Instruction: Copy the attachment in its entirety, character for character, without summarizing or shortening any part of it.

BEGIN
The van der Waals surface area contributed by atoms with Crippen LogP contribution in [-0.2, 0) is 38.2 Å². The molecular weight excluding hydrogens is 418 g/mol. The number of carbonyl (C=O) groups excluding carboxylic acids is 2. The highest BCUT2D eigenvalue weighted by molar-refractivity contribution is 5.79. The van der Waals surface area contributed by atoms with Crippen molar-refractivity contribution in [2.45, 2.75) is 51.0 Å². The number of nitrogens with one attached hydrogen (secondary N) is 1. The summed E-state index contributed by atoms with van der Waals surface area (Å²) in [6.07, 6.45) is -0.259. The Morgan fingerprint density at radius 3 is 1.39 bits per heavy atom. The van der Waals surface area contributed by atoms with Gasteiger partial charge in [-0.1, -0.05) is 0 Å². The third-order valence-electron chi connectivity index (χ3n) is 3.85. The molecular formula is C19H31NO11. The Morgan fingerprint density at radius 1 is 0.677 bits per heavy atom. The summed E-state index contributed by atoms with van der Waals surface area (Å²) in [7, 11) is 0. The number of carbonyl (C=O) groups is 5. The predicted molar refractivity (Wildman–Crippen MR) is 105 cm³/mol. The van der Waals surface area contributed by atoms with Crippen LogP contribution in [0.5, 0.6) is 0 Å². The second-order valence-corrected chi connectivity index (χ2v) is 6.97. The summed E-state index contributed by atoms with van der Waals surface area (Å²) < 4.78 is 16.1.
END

The van der Waals surface area contributed by atoms with Crippen LogP contribution in [-0.2, 0) is 38.2 Å². The molecular weight excluding hydrogens is 418 g/mol. The number of carbonyl (C=O) groups excluding carboxylic acids is 2. The highest BCUT2D eigenvalue weighted by molar-refractivity contribution is 5.79. The van der Waals surface area contributed by atoms with Crippen molar-refractivity contribution in [2.45, 2.75) is 51.0 Å². The number of nitrogens with one attached hydrogen (secondary N) is 1. The summed E-state index contributed by atoms with van der Waals surface area (Å²) in [6.07, 6.45) is -0.259. The Morgan fingerprint density at radius 3 is 1.39 bits per heavy atom. The van der Waals surface area contributed by atoms with Gasteiger partial charge in [-0.1, -0.05) is 0 Å². The third-order valence-electron chi connectivity index (χ3n) is 3.85. The molecular formula is C19H31NO11. The Morgan fingerprint density at radius 1 is 0.677 bits per heavy atom. The summed E-state index contributed by atoms with van der Waals surface area (Å²) in [7, 11) is 0. The number of carbonyl (C=O) groups is 5. The predicted molar refractivity (Wildman–Crippen MR) is 105 cm³/mol. The van der Waals surface area contributed by atoms with Crippen LogP contribution in [0.5, 0.6) is 0 Å². The second-order valence-corrected chi connectivity index (χ2v) is 6.97. The summed E-state index contributed by atoms with van der Waals surface area (Å²) < 4.78 is 16.1.